By some odd coincidence, this is the third consecutive week that I’ve had a weekend lunch at a restaurant that had first started off in Hauz Khas Village. Yeti proved that a change in location could actually work for the better, with a more spacious, airy feel and better accessibility (and food as good as before). Elma’s was a disappointment, which made me realize how far a restaurant could fall.
Rosang Café began, for my husband and I, with a clean slate, since we’d never been to the Hauz Khas Village Rosang Café. My husband read about this one—in Green Park, which also houses the Japanese restaurant Tamura and another North-Eastern restaurant, The Nagaland Kitchen—and we decided it sounded tempting enough to try out.
Rosang Café in Green Park has one problem: the parking, which is a mess all across the complex (and so not really this restaurant’s fault). On the other hand, the good thing about the café is that it’s almost at street level—just a couple of steps up from the road, so if you have problems with climbing lots of stairs, it’s convenient. Inside, it’s a small, comfortable little space, just a few cosy wooden tables, bench-like seating (some with backs, some not), upholstered with white-and-red, very ‘typical’ North-Eastern fabric. There are pretty bamboo blinds on the windows, some truly lovely framed photographs of people from the North-East, and a manager who’s friendly and chatty.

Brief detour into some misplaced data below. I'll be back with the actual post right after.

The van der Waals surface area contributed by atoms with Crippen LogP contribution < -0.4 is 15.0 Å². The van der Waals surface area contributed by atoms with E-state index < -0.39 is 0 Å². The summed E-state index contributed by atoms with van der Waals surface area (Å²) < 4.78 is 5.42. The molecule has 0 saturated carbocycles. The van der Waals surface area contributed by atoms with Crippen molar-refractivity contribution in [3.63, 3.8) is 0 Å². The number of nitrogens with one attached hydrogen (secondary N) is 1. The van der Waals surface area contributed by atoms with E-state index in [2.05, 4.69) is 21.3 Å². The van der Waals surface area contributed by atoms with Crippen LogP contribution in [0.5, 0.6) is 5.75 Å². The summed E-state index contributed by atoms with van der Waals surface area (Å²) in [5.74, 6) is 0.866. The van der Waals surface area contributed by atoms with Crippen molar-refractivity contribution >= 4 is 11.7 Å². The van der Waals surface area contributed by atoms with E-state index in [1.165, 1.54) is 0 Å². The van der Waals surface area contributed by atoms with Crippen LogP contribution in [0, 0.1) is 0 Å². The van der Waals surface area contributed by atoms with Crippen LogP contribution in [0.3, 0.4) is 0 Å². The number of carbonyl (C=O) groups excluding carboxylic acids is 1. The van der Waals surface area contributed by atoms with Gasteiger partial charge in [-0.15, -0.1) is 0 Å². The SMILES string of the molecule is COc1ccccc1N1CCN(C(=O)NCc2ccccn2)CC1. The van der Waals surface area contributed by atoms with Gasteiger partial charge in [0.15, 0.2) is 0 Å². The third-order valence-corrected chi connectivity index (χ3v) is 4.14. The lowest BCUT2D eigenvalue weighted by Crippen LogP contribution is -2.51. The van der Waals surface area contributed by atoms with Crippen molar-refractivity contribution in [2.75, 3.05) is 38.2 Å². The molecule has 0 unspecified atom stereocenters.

The menu makes Rosang Café unique, in that this is the only restaurant in Delhi which serves food from all the eight North-Eastern states (Sikkim included). It’s a mouthwatering menu, covering everything from what the typical Dilliwallah expects of the North-East (momos, noodles, and thukpa) to lesser-known delicacies, of which I’d only tasted, in the past, iromba, bilahi masor tenga, and dohneiihong. After much pondering, discussion and dithering, we ordered a starter—pork spare ribs—followed by bai (a Mizo vegetable stew), arsa chhum (a no-oil chicken stew with herbs and lime leaves, also from Mizoram), and wild red rice. To drink, both of us settled for a fresh lime soda each (note: Rosang Café doesn’t serve alcohol).
The fresh lime soda arrived soon after, and was decent as far as flavour was concerned, but with only one swiftly melting cube of ice in each glass. It turned out that they were out of ice. Not a surprise, considering Delhi had just hit a 19-year high as far as daytime temperatures go, just the previous day. We let it pass, also because the soda itself was cool enough.
What really impressed us was what followed: the pork spare ribs. This was a portion consisting of two ribs, each with a gloriously thick frill of fat bordering the meat, rubbed all over with a fiery-looking red spice and herb rub. Alongside was a chutney made of raja mirch. My husband, thanks to a boss who hails from Darjeeling and knows his bhoot jholokia from his dalla and his raja mirch, has acquired a taste for fiery chillies, and got thoroughly excited at the sight of the chutney.